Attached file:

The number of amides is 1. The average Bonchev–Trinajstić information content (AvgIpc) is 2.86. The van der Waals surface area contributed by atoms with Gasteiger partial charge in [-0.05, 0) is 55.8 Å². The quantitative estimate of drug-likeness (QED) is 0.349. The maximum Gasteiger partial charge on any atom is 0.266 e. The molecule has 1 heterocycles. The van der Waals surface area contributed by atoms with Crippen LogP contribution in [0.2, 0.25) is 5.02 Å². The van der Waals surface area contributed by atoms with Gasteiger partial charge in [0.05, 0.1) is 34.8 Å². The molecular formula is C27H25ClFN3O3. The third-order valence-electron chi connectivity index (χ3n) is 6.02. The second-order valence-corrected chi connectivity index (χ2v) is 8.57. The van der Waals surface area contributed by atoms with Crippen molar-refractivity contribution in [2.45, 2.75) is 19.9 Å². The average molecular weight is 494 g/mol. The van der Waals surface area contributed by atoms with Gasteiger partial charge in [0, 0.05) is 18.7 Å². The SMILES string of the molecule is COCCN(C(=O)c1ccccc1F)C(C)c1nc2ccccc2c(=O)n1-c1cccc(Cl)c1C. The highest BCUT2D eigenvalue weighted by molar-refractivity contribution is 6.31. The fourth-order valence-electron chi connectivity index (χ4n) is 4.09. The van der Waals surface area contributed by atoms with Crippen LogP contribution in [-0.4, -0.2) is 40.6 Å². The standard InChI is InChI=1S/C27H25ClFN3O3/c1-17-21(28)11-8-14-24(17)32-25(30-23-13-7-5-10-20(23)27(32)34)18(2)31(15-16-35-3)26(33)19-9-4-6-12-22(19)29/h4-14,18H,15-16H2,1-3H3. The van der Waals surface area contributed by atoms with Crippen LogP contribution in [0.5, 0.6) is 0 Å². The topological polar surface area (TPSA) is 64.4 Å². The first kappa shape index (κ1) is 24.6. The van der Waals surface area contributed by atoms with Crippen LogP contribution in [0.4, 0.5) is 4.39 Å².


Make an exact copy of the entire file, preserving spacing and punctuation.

The number of amides is 1. The average Bonchev–Trinajstić information content (AvgIpc) is 2.86. The van der Waals surface area contributed by atoms with Gasteiger partial charge in [-0.05, 0) is 55.8 Å². The quantitative estimate of drug-likeness (QED) is 0.349. The maximum Gasteiger partial charge on any atom is 0.266 e. The molecule has 1 heterocycles. The van der Waals surface area contributed by atoms with Crippen LogP contribution in [0.2, 0.25) is 5.02 Å². The van der Waals surface area contributed by atoms with Gasteiger partial charge in [0.05, 0.1) is 34.8 Å². The molecular formula is C27H25ClFN3O3. The third-order valence-electron chi connectivity index (χ3n) is 6.02. The second-order valence-corrected chi connectivity index (χ2v) is 8.57. The van der Waals surface area contributed by atoms with Crippen molar-refractivity contribution in [2.45, 2.75) is 19.9 Å². The average molecular weight is 494 g/mol. The van der Waals surface area contributed by atoms with Gasteiger partial charge in [0, 0.05) is 18.7 Å². The SMILES string of the molecule is COCCN(C(=O)c1ccccc1F)C(C)c1nc2ccccc2c(=O)n1-c1cccc(Cl)c1C. The highest BCUT2D eigenvalue weighted by molar-refractivity contribution is 6.31. The fourth-order valence-electron chi connectivity index (χ4n) is 4.09. The van der Waals surface area contributed by atoms with Crippen LogP contribution in [-0.4, -0.2) is 40.6 Å². The standard InChI is InChI=1S/C27H25ClFN3O3/c1-17-21(28)11-8-14-24(17)32-25(30-23-13-7-5-10-20(23)27(32)34)18(2)31(15-16-35-3)26(33)19-9-4-6-12-22(19)29/h4-14,18H,15-16H2,1-3H3. The van der Waals surface area contributed by atoms with Crippen LogP contribution in [0.5, 0.6) is 0 Å². The topological polar surface area (TPSA) is 64.4 Å². The first kappa shape index (κ1) is 24.6. The van der Waals surface area contributed by atoms with Crippen LogP contribution in [0.4, 0.5) is 4.39 Å².